Manualization of psychoanalytic psychotherapy for bulimia nervosa by MikeJenny


									Manualization of psychoanalytic
  psychotherapy for bulimia

     Susanne Lunn & Stig Poulsen,
The University Clinic, Dept. of Psychology
7th Nordic Congress on Eating Disorders
  Stockholm, September 9.-12., 2008
Why manualize?

• In randomised controlled trials,
  manuals are needed to:
   • Ensure the consistency of the interventions
   • Enable comparisons between RCT’s
Difficulties in the manualization
of PPT

PPT operates in a complex field:
• Few specific rules in PPT
• PPT is non-directive
• PPT focuses on the personality as a
  whole, not just the symptom
• PPT focuses on the therapeutic
Exisiting manuals for
psychoanalytic psychotherapy

• Strupp, H.H. & Binder, J.L. (1984): Psychotherapy in
  a New Key: A Guide to Time-Limited Dynamic
• Luborsky, L. (1984): Principles of Psychoanalytic
  Psychotherapy: A Manual for Supportive-Expressive
• Milrod, B. et al. (1997): Manual of Panic-Focused
  Psychodynamic Psychotherapy
• Clarkin, J.F., Yeomans, F.E. & Kernberg, O.F.
  (2006): Psychotherapy for Borderline Personality:
  Focusing on Object Relations
• Bateman, A. & Fonagy, P. (2006): Mentalization-
  Based Treatment for Borderline Personality
  Disorder: A Practical Guide
Psychoanalytic psychotherapy
for bulimia nervosa

  • General principles of psychoanalytic
  • Psychoanalytic psychotherapy for
    bulimia nervosa
  • Phases of the therapy
  • Development of a case formulation
  • Therapy for different levels of
    personality organization
  • Training and supervision
  • Monitoring the therapy
General principles of
psychoanalytic psychotherapy

• Focus on the inner life of the client and
  the characteristics of the client leading
  to the development and maintenance
  of the symptoms
• The therapist is non-directive, but not
  passive or reticent
• The therapist maintains analytic
  neutrality while being emotionally
General principles of psycho-
analytic psychotherapy (cont.)

• Focus on the therapeutic relationship,
  including the tranference-
  countertransference field
• Techniques: Affirmation, clarification,
  confrontation, interpretation – praise
  and advice is generally avoided
Psychoanalytic psychotherapy for
bulimia nervosa

Central therapeutic aims:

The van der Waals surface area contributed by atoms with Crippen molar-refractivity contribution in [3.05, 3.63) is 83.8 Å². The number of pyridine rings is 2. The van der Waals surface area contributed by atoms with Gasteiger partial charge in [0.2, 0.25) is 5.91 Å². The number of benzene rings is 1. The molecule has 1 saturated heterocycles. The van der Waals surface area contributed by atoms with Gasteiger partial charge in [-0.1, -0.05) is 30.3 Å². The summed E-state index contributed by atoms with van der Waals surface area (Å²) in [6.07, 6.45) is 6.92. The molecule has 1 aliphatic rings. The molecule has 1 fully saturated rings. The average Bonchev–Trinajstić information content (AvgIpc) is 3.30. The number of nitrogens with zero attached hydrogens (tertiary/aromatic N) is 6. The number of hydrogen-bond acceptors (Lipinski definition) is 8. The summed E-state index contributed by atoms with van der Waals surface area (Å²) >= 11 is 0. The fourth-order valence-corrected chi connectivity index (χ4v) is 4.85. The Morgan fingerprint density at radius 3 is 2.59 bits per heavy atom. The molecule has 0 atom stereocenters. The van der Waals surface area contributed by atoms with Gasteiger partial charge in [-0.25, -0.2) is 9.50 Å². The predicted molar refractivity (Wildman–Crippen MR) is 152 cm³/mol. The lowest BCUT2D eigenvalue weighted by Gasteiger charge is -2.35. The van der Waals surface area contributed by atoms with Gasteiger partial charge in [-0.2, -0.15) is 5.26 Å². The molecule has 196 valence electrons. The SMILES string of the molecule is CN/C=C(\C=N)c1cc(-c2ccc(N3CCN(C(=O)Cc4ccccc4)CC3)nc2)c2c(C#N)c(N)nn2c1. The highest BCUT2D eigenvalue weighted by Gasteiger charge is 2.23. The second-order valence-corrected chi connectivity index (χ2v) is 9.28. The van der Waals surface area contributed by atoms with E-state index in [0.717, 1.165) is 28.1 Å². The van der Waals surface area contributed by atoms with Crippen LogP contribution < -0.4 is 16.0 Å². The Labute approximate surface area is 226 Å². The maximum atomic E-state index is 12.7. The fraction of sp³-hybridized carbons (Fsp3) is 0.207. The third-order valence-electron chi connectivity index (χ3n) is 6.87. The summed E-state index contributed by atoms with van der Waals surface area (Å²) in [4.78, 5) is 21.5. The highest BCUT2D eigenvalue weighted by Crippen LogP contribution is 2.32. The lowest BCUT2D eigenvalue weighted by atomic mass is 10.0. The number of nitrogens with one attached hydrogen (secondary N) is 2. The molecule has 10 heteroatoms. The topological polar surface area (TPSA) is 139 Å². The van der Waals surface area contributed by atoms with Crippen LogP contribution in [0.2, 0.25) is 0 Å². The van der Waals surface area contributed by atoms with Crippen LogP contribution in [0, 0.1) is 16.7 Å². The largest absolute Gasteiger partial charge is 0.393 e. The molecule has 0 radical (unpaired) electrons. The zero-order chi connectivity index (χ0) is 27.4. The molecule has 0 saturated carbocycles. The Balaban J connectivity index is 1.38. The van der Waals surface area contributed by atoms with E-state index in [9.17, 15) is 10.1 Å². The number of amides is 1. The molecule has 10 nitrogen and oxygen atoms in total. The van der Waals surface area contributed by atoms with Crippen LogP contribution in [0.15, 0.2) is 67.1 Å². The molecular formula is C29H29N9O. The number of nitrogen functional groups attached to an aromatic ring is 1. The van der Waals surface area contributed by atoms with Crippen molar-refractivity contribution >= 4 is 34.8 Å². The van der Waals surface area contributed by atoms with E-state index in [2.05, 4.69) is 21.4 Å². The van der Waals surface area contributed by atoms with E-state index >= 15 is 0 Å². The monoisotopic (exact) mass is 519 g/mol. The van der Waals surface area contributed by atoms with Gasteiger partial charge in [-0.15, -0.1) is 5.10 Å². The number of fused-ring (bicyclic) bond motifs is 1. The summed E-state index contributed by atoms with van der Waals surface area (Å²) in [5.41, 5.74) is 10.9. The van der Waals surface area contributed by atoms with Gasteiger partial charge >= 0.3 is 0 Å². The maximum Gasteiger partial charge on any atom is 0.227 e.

• To develop the client’s recognition of
  her self and her experiences
  (emotions, fantasies, needs)
• To understand the bulimic symptoms
  as reactions to inner states – and to
  understand these inner states in
  relation to current as well as past
  experiences, in as well as outside of
  the therapy
Psychoanalytic psychotherapy for
bulimia nervosa (cont.)

Directions for:
• the therapeutic frame
• the first therapy session
• handling of the symptoms of the eating
Phases of the therapy

The initial phase
• Providing information about the therapy
• Establishing and consolidating the therapeutic
• Establishing a therapeutic alliance
• Develop the analytic space
• Develop a case formulation
• If necessary:
   • Contain acting out
   • Information about healthy eating habits
Phases of the therapy (cont.)

Early work phase
• Help the client develop an increased sense of
  her self and her experiences
• Focus on the client’s defences
• A beginning focus on the client’s reactions
  towards the therapist and the therapy
• Establish connections between the client’s
  behaviour (including the symptoms), mental
  states, and life experiences
Phases of the therapy (cont.)

Later work phase
• Deepened focus on the transference

• Focus on problems related to separation and
  loss, dependency vs. autonomy

Anamnesis and history
Personality organisation:
• Level of organisation on a continuum
  from neurotic to borderline
• Core problem
• Affect regulation and defences
• Psychodynamics and function of
Caseformulation (cont.)

Other dimensions:
• Cognitive function
• Reflective functioning /self-observing capacity/
  psychological mindedness
• Capacity for relationships
• Self-esteem
• Sense of morality / integrity of super- ego
Caseformulation (cont.)

The therapeutic process:
• The clients attitude and behavior in the therapy
• Transference/counter-transference
• Interventions
   • Aims of interventions at a given time
   • Specific technical principles
   • Ways of handling the eating disorder
Manualized therapy and everyday
clinical practice

• The flexibility of the manual
• Definite answers versus proposals
• Cookbook versus tool for supervision/
  tool for monitoring of the therapy
Manual of psychoanalytic
psychotherapy for bulimia nervosa

Elaborated description of:

• a psychoanalytic understanding of bulimia
• psychoanalytic psychotherapy in relation to this
  specific group of patients
• subgroups within bulimics
• advices and proposals of how to handle eating
  symptoms and challenges with this inhomogeneous
  group of clients
• Its use dependent on supervision continuously
  monitoring the therapy and revising the case

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